Pictures of Paul JJ Payack
.By Michael Skapinker
Is “aarrghh” a word? Not if you are playing Scrabble with me. If it is not in the Concise Oxford English Dictionary: put your tiles back and think again. “Aargh” is acceptable (an expression of anguish, horror, rage, or other strong emotion, according to the OED), but not “aarrghh”. My board, my rules.
Others disagree. “Aarrghh” appears in the Collins Official Scrabble Words. Collins’ latest edition also includes “thang”, “innit” and “nang”. Commentators greeted the Scrabble book by bemoaning the decline of the language and berating publishers who pandered to the young.
The new Collins book appeared on the same day that the CBI, the UK employers’ organisation, published a survey showing that 42 per cent of companies were dissatisfied with school leavers’ English skills. Are the two events connected?
Global Language Monitor’s comment about the supposed ‘decline of English’.
We at the Global Language Monitor have noted that for at least two hundred years folks as diverse as Benjamin Franklin (eliminating and adding new letters), Noah Webster and George Bernard Shaw (simplifying spelling), and George Orwell (simplifying grammar) have long argued. Ghoti and chips anyone?
Now that this is actually happening in the early 21st century, it is most interesting to note that these changes are being driven by the youthful users of the language, as has been the case since the earliest days of the language.
Consider: Sumer is icumen in! / Lhude sing cuccu!
Which ancient forbear playing an early version of Scrabble(tm), had the audacity to recognize ‘cuckoo’ for ‘cuccu’ or for that matter accept ‘loud’ for ‘lhude’?
One note of caution: these same folks have decided that is perfectly fine to intermix letters with words, so you now can find ‘gr8′ substituting for ‘great’.
Is this something the up with which you will simply not put?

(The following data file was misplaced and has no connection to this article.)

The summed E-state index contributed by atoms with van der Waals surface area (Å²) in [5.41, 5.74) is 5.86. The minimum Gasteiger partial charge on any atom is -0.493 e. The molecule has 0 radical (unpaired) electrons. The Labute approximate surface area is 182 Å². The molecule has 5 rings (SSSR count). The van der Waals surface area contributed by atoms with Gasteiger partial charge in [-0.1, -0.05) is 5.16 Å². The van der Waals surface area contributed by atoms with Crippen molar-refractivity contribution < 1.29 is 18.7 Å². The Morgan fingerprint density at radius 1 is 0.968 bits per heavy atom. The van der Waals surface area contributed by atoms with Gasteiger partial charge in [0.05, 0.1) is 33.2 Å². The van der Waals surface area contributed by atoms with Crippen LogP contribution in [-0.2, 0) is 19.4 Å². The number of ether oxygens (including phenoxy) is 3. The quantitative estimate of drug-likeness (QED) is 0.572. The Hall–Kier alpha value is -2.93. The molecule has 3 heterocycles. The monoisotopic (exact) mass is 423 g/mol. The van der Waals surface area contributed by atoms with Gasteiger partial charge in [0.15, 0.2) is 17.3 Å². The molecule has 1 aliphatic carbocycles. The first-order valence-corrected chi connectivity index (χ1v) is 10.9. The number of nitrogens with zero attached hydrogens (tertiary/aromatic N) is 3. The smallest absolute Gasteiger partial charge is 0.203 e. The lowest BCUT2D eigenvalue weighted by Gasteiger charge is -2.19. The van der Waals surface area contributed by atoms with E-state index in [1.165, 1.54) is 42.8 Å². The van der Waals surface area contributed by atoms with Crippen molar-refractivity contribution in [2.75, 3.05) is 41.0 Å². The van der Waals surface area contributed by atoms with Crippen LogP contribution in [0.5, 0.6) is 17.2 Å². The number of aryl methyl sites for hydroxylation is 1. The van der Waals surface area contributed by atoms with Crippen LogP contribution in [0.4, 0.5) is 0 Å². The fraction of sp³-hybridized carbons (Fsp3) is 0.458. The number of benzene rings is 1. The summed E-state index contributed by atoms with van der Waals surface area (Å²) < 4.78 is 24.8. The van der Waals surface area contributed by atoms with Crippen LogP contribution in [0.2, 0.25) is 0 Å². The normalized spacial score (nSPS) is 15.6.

Paul JJ Payack
Rise of China Still Tops all Stories
Royal Wedding breaks in at No. 5; Obama top mover (+4)
AUSTIN, Texas May 6, 2011 – The Top News Stories of the 21st century have been shuffled by the historic events of the still young 2011, according to the Austin-based Global Language Monitor. The death of Osama bin-Laden, the Royal Wedding, between Prince William and the former Kate Middleton, the unprecedented series of Japanese disasters, and the series of uprisings now known as the the Arab Spring have all broken into the Top Ten.
The on-going rise of China to first-tier nation status continues as No. 1. The election of Barack Obama to the US presidency moved up to the second spot, followed by the death of bin-Laden, and the springing of the Wikileaks followed. The Royal Wedding pushed ahead of the death of Michael Jackson and also replaced Jackson as top celebrity-driven event of the century thus far. The 9/11 terrorist attacks, the Japanese Disasters, the Arab Spring and the Global Economic Restructuring rounded out the Top Ten.
The acceleration of the news cycle has been a long-observed fact, however the acceleration of the news itself can also be viewed as unprecedented,” said Paul JJ Payack, President and the Chief Word Analyst of Austin-based Global Language Monitor.“
The full list of the Top 20 News Stories of the 21st century thus far follows. The includes the story and its rank, the year the story first broke, its ranking in 1999 and its movement (if any).
Rank of Story, Year the Story Began, Last Ranking in 2009 and Movement
1. Rise of China 2000 1 (Same)
2. Election of Barack Obama 2008 6 (+4)
3. Bin-laden Killed 2011 New —
4. Wikileaks Published 2010 New —
5. Royal Wedding British 2011 New —
6. Death of Michael Jackson 2009 5 (-1)
7. 9/11 Terrorist Attacks 2001 3 (-4)
8. Japanese Disasters 2011 2011 New —
9. Arab Spring 2011 New —
10. Global Economic Restructuring 2008 7 (-3)
11. War on Terror 2001 4 (-7)
12. Iraq War 2003 2 (-10)
13. Hurricane Katrina 2005 8 (-5)
14. Social Media as Strategic Weapon 2011 New —
15. South Asian Tsunami 2004 12 (-3)
16. Osama bin-Laden Search 2001 15 (-1)
17. iPad Launch 2010 New —
18. Death of Pope John Paul II 2005 14 (-4)
19. War against Taliban 2002 13 (-6)
20. War in Afghanistan 2002 9 (-11)
GLM employed it NarrativeTracker Technology in analyzing the data. NarrativeTracker first focused on the number of citations found the Internet, blogosphere, and social media sites. The second focused on the top 75,000 print and electronic media sites. Finally, the two analyses were normalized.